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On Cybercrime Law: How They Pretend to Protect ‘Little’ Pinoys to Take Away Your Freedom

January 18, 2013
PNoy's cybercrime law in the high Court.

PNoy’s cybercrime law in the high Court.

Express your strong opposition on Facebook: Oppose the Orwellian Cybercrime Law

I spent more than an hour listening to this audio track of the recent oral arguments on the controversial cybercrime law. I must say petitioner and human rights lawyer Harry Roque did a great job presenting his arguments against the orwellian law and responding to the questions of the the justices of the Supreme Court.

Roque called the law “really draconian” and in violating of the people’s freedom of expression. The petitioners challenge the constitutionality of the law on grounds of equal protection and double jeopardy.

One justice asked: “Does the State have a right to regulate the Internet in order to protect people against cyber-bullying, online defamation, etc” (not the exact wordings).

I think the proper question is: Are there any other ways to ‘regulate’ the Internet without direct State intervention. 

The answer is, YES, there are many ways. They are as follows:

  • You may report cases of “cyber-bullying” to site admins (e.g., Facebook, Twitter, blog owners, etc.)
  • You may simply block the cyber-bully.
  • Or: You may confront him/her. Virtually bury the bully six feet under. Quarter him/her, if you want to. You may also virtual-massacre him/her (pun intended).
  • Ignore the cyber-bully.

That same Justice rejected the concept of “free market of ideas” as an argument against the law, calling it “lofty ideas”. She also said the Internet has allowed people “to cross the line”.

Roque said: “The Internet, certainly the social networks are self-policing. There are ways and means where you can literally shut up a person who you think is bullying you, just like in Facebook that would mean you will remove him from your network. You could isolate him. There are various ways of doing it.”

“The nature of the Internet is, they want to regulate themselves,” he added.

So, you still want to ask who’ll build the roads? ;-)

Another Justice asked: “If we declare this provision of the law (on cyber-libel) out-rightly unconstitutional, then therefore, what would be the protection to be given not to public officers, but to ordinary persons, who may be libeled in cyberspace.”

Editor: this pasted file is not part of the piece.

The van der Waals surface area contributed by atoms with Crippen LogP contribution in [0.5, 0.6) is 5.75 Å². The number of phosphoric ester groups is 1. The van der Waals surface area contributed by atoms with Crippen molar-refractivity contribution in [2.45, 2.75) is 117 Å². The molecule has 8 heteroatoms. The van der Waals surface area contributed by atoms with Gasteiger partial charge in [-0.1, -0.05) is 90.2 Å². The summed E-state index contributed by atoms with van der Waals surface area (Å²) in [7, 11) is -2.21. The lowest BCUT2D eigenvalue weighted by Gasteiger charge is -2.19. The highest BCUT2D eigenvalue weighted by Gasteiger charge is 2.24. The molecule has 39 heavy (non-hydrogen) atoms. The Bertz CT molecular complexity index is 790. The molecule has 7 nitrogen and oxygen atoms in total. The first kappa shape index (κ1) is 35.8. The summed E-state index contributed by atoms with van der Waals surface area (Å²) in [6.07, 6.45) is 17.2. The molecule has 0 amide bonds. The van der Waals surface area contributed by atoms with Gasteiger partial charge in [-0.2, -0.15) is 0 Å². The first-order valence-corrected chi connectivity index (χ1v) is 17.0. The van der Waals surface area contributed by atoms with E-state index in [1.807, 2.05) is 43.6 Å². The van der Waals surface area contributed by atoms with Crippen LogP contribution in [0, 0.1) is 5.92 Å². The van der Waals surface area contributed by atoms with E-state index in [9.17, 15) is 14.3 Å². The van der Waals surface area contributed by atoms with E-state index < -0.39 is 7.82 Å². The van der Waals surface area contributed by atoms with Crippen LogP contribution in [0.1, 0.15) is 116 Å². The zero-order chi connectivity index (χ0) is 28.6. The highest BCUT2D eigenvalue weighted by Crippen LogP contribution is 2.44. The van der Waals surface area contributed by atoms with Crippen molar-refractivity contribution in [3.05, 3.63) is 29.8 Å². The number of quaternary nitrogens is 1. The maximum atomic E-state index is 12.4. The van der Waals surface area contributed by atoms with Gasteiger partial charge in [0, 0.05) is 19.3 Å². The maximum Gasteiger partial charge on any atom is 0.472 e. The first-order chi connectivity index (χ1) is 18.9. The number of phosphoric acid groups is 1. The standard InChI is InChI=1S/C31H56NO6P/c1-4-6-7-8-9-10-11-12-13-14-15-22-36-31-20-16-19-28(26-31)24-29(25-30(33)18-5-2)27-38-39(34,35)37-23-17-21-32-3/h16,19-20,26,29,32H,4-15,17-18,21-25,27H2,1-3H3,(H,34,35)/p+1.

The lady Justice also talked about finding a balance between allowing freedom of expression and protecting those who may be victimized by possible excessive use of the same freedom.

If this Justice favors the law, then she’s actually using you and me- as ordinary individuals without enough voice and influence in cyberspace- as a justification to affirm P-Noy’s “legal” attack on free speech and Internet freedom.

In the first place, what “protection” is this Justice talking about? Internet freedom is about freedom of choice. You may choose to join the cyberspace or not. It’s all up to you. And if someone who has the “bigger voice”, means or influence used his/her privileged status to “silence” you or to “prevent” (to use the justice’s term) you from exercising your right to free speech, then the best solution is, let “natural” justice take its course. That abusive person might one day lose his/her credibility due to his/her irresponsible online actions.

It’s even difficult to understand how the Justice used the word “protection” or “preventing someone from exercising his right to free speech” (the words used by one Justice). Does that mean that if a blogger deleted the comments of a rude commenter, that is already tantamount to preventing the latter’s right to post BS comments?

Observe how they they try to pretend the law was designed to protect us– the weak, the little, voiceless pinoys– to rob us of our freedom.

  • You may download a copy of the anti-cybercrime law petition here.

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